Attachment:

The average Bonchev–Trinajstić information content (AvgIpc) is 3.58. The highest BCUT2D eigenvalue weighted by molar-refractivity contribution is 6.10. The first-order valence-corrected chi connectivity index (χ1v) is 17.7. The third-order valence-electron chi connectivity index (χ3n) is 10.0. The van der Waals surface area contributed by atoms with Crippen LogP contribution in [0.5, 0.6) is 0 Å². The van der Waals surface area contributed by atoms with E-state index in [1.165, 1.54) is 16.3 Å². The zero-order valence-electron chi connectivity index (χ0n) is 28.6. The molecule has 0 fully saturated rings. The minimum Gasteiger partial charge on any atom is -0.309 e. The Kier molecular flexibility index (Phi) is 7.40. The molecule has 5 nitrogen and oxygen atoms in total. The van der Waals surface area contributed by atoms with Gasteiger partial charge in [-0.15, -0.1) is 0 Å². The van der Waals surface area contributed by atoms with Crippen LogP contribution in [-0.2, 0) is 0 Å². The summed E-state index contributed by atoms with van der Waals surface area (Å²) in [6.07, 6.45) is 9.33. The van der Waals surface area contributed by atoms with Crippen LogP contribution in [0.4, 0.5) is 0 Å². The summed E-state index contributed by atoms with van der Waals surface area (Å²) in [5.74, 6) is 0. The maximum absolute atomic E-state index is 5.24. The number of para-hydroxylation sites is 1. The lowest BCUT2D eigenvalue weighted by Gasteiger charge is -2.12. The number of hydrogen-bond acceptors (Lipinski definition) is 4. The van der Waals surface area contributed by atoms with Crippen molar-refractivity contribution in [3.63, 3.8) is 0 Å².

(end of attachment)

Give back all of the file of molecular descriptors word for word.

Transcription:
The average Bonchev–Trinajstić information content (AvgIpc) is 3.58. The highest BCUT2D eigenvalue weighted by molar-refractivity contribution is 6.10. The first-order valence-corrected chi connectivity index (χ1v) is 17.7. The third-order valence-electron chi connectivity index (χ3n) is 10.0. The van der Waals surface area contributed by atoms with Crippen LogP contribution in [0.5, 0.6) is 0 Å². The van der Waals surface area contributed by atoms with E-state index in [1.165, 1.54) is 16.3 Å². The zero-order valence-electron chi connectivity index (χ0n) is 28.6. The molecule has 0 fully saturated rings. The minimum Gasteiger partial charge on any atom is -0.309 e. The Kier molecular flexibility index (Phi) is 7.40. The molecule has 5 nitrogen and oxygen atoms in total. The van der Waals surface area contributed by atoms with Gasteiger partial charge in [-0.15, -0.1) is 0 Å². The van der Waals surface area contributed by atoms with Crippen LogP contribution in [-0.2, 0) is 0 Å². The summed E-state index contributed by atoms with van der Waals surface area (Å²) in [6.07, 6.45) is 9.33. The van der Waals surface area contributed by atoms with Crippen LogP contribution in [0.4, 0.5) is 0 Å². The summed E-state index contributed by atoms with van der Waals surface area (Å²) in [5.74, 6) is 0. The maximum absolute atomic E-state index is 5.24. The number of para-hydroxylation sites is 1. The lowest BCUT2D eigenvalue weighted by Gasteiger charge is -2.12. The number of hydrogen-bond acceptors (Lipinski definition) is 4. The van der Waals surface area contributed by atoms with Crippen molar-refractivity contribution in [3.63, 3.8) is 0 Å².